Tributes pour in for queer Black icon and rock ‘n’ roll pioneer Little Richard, who ‘laid the foundation for generations of artists to follow’

Little Richard: Tributes pour in after death of queer Black icon

Tributes from the world’s biggest musicians are pouring in for gay Black artist Little Richard, who has died aged 87.

The flamboyant pioneer of rock ‘n’ roll, who inspired a generation of musicians including The Beatles, The Rolling Stones, David Bowie and Jimi Hendrix, was born in Georgia in 1932.

He had been struggling with his health for several years, having had hip problems, a stroke and a heart attack.

Confirming his death in a statement, his agent of 40 years, Dick Alen, told People that Little Richard died on May 9, in Nashville, of bone cancer.

“He was living with his brother in Nashville,” Alen said.

“He was battling for a good while, many years. I last spoke to him about two or three weeks ago. I knew he wasn’t well but he never really got into it, he just would say ‘I’m not well.’

“He’s been suffering for many years with various aches and pains. He just wouldn’t talk about it much.”

Little Richard’s breakthrough moment came with his hit single ‘Tutti Frutti’ in 1956 – a track that was later covered by Elvis Presley, who called Little Richard “the greatest” – followed by dozens more, including ‘Long Tall Sally’, ‘Rip It Up’, ‘Lucille’ and ‘Good Golly, Miss Molly’.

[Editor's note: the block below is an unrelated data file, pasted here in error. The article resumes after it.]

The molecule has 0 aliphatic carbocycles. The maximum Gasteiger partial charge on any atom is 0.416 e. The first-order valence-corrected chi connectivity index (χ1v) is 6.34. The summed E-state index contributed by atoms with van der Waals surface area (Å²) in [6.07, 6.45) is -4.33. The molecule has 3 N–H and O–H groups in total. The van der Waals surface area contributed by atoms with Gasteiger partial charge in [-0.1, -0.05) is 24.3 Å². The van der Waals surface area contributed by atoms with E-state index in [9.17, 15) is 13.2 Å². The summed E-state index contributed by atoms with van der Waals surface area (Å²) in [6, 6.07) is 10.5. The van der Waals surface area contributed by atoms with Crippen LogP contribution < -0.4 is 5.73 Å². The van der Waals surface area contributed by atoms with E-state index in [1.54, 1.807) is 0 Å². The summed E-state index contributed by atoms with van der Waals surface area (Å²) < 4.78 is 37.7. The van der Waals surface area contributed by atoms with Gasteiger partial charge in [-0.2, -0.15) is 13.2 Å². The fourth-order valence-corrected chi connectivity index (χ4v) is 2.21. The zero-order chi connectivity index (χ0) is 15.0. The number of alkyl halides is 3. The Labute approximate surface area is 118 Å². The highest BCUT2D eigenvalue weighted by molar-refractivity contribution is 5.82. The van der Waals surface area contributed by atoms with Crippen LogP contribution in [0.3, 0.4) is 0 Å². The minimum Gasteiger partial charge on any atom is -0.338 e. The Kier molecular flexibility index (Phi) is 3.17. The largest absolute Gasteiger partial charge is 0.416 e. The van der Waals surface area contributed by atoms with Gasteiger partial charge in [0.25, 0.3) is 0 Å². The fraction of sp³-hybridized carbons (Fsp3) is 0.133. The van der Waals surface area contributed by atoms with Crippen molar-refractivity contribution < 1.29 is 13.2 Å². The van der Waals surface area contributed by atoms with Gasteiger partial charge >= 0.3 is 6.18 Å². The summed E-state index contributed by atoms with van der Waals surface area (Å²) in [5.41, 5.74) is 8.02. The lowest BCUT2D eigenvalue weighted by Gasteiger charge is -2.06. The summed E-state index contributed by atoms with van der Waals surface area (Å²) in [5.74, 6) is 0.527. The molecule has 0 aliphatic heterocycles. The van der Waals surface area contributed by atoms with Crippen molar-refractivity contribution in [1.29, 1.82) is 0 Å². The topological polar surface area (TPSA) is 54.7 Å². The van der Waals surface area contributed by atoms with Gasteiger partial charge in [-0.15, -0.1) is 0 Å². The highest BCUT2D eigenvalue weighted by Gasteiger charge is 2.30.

Little Richard quickly became known for his energised piano performances, six-inch bouffant hair, mascara and moustache.

He was open about his struggles reconciling his sexuality with his Christian faith, at one point leaving music to study theology and become a minister.

The original lyrics to ‘Tutti Frutti’ were about anal sex – “If it don’t fit, don’t force it / You can grease it, make it easy” – and weren’t included on the record.

Patti Smith, Bob Dylan, Keith Richards and Carole King are among the stars who have paid tribute to the queer Black icon.

Emmy-winning director and filmmaker Ava DuVernay also shared a touching tribute: “I served soul food brunch to Little Richard every Sunday for a year while waitressing at Aunt Kizzy’s Back Porch in LA.

“I was a college student. He tipped me a crisp $100 bill each week on a $75 breakfast with friends.

“This was 30 years ago. Helped me so much. God rest his soul.”

Former First Lady Michelle Obama paid tribute, praising Little Richard’s “exuberance, his creativity, and his refusal to be anything other than himself”.

“Little Richard laid the foundation for generations of artists to follow,” she said. “We are so lucky to have had him. Sending all my love to his family and friends today.”